There’s very little information out there on Barry Levinson’s new thriller The Bay, which will release sometime in 2011. The first mention of The Bay was an announcement via a “tweet” from Production Weekly early in August, in which the film as billed as an “indie sci-fi thriller” titled Isopod.
There was much speculation on whether the film would actually involve isopods, which are unassuming crustaceans. Pillbugs, aka “roly-polys” are the best-known examples, but most are small ocean and beach dwellers. There are “giant” isopods living in the deep sea, but even though they look a bit frightening they are only about a foot long. There are also parasitic versions which suck fish blood. A horde of these crawling out of the water and attacking humans would have made for an interesting thriller.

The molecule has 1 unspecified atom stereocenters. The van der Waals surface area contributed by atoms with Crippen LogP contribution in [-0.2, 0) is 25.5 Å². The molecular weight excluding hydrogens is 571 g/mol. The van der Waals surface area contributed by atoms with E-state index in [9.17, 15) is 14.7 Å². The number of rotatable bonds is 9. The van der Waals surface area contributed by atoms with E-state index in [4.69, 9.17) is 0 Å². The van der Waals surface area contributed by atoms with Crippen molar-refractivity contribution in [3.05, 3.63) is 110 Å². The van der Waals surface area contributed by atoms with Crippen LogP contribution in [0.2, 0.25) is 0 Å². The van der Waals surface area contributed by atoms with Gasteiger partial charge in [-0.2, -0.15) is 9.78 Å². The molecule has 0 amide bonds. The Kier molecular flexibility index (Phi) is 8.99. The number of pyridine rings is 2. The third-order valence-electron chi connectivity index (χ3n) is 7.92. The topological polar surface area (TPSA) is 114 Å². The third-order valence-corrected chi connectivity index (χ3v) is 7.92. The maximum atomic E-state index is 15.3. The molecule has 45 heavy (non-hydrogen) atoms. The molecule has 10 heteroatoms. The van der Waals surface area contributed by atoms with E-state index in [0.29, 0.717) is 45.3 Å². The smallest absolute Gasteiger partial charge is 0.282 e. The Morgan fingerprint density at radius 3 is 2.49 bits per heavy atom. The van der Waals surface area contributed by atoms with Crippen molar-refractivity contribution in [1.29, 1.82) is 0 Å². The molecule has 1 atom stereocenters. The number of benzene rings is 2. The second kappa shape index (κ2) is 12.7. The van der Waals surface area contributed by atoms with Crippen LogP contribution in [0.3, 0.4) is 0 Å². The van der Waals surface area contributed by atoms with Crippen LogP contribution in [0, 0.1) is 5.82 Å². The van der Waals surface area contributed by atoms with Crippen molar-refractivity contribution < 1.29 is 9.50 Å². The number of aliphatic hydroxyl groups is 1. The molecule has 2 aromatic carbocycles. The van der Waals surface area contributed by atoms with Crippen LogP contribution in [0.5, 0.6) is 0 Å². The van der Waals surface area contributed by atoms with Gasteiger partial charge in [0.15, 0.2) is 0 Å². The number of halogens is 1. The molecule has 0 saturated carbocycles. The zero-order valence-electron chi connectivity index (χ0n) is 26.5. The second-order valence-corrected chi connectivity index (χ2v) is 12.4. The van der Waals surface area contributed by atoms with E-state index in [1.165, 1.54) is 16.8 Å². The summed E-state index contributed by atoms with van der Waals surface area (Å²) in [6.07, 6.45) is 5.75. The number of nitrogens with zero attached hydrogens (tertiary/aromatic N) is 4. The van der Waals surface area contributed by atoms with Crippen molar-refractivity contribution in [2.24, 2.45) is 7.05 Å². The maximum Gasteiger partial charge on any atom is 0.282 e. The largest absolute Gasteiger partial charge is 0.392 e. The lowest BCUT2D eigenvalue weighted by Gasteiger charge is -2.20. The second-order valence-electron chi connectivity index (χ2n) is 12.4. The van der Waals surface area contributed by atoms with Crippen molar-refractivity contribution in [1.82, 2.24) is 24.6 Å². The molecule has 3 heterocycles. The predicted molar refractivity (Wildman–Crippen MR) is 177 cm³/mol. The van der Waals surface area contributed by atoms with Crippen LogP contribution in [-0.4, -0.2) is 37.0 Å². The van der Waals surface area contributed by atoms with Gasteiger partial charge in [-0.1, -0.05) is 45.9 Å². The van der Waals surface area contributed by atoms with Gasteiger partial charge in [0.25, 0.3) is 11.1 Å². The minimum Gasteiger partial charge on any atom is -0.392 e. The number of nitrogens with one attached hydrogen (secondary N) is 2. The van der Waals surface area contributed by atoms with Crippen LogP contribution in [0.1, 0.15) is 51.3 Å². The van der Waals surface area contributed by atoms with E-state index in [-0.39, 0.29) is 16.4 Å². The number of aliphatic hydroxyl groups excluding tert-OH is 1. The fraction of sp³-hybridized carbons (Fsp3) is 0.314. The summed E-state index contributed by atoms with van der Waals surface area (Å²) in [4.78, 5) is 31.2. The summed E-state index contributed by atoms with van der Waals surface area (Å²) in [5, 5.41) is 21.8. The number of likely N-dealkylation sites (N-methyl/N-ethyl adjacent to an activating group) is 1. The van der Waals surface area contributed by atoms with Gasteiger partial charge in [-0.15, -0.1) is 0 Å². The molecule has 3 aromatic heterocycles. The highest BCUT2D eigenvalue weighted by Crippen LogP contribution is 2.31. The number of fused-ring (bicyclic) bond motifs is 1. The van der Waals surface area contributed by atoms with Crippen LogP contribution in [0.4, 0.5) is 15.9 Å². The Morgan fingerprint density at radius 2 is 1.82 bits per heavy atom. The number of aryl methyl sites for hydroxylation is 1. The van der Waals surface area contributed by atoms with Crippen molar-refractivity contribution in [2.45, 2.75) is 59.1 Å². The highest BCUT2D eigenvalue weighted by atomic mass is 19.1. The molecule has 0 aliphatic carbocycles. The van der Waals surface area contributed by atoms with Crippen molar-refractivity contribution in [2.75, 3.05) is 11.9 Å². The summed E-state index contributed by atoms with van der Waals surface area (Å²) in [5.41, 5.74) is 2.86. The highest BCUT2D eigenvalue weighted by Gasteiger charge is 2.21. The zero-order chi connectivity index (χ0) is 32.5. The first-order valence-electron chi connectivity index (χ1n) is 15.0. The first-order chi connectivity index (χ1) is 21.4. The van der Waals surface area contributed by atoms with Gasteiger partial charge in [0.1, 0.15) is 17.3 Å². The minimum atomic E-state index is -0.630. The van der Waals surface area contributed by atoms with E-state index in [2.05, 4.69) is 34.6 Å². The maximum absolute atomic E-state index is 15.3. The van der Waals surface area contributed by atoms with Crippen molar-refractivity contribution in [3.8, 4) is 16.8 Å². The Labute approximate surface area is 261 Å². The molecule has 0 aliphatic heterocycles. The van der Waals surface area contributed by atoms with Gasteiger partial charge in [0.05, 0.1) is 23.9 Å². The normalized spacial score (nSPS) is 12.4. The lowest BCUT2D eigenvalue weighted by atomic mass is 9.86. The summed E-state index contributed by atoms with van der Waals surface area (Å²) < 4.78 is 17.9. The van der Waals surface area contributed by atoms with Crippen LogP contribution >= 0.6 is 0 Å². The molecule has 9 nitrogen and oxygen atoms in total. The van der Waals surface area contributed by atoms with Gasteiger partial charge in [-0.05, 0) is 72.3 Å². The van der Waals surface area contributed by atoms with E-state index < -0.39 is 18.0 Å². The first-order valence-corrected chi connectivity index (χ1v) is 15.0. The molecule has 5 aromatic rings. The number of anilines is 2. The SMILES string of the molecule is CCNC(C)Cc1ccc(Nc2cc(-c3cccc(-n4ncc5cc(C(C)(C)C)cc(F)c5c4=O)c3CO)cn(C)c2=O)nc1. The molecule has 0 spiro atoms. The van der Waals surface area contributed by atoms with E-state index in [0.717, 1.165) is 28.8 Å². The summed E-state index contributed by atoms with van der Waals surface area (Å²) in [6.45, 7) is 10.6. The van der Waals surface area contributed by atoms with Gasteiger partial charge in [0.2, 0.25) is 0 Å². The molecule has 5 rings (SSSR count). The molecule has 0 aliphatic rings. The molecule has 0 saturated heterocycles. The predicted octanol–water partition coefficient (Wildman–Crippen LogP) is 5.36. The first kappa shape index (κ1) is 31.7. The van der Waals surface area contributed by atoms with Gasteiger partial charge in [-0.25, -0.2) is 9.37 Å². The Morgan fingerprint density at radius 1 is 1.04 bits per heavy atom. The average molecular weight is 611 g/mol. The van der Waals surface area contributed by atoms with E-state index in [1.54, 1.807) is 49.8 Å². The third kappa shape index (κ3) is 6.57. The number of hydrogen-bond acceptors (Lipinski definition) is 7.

Since the first announcement, we’ve learned a little more about The Bay. It’s possible that the working title was just that and isopods aren’t actually involved, although zombies may be. Apparently, it’s an ecological horror film involving the outbreak of a virus in the fictional town of Claridge, Maryland, on the Chesapeake Bay. Written by Michael Wallach, the film will unfold from the perspective of video camera and cell phone footage, and frantic 911 calls as the viral outbreak spreads.
Despite the Chesapeake setting, filming is taking place from September to October in Georgetown, South Carolina (which is located next to another estuary, Winyah Bay). During extra auditions, casting directors were searching for amputees, a set of one year old twins, and expert blue crab eaters, of which there is no shortage in the Georgetown area. One scene will involve a traffic jam on a bridge over the bay, but other than that details are sketchy.
Oren Peli, of Paranormal Activity, is among the film’s producers, so the pieced-together footage idea is nothing new to him. Barry Levinson has directed a wide range of films, from 1982’s Diner to Wag the Dog (1997), but with the exception of 1998’s mediocre Sphere, sci-fi horror is not his thing.
Nevertheless, The Bay sounds promising and many sci-fi and horror aficionados are anxious for more details to emerge.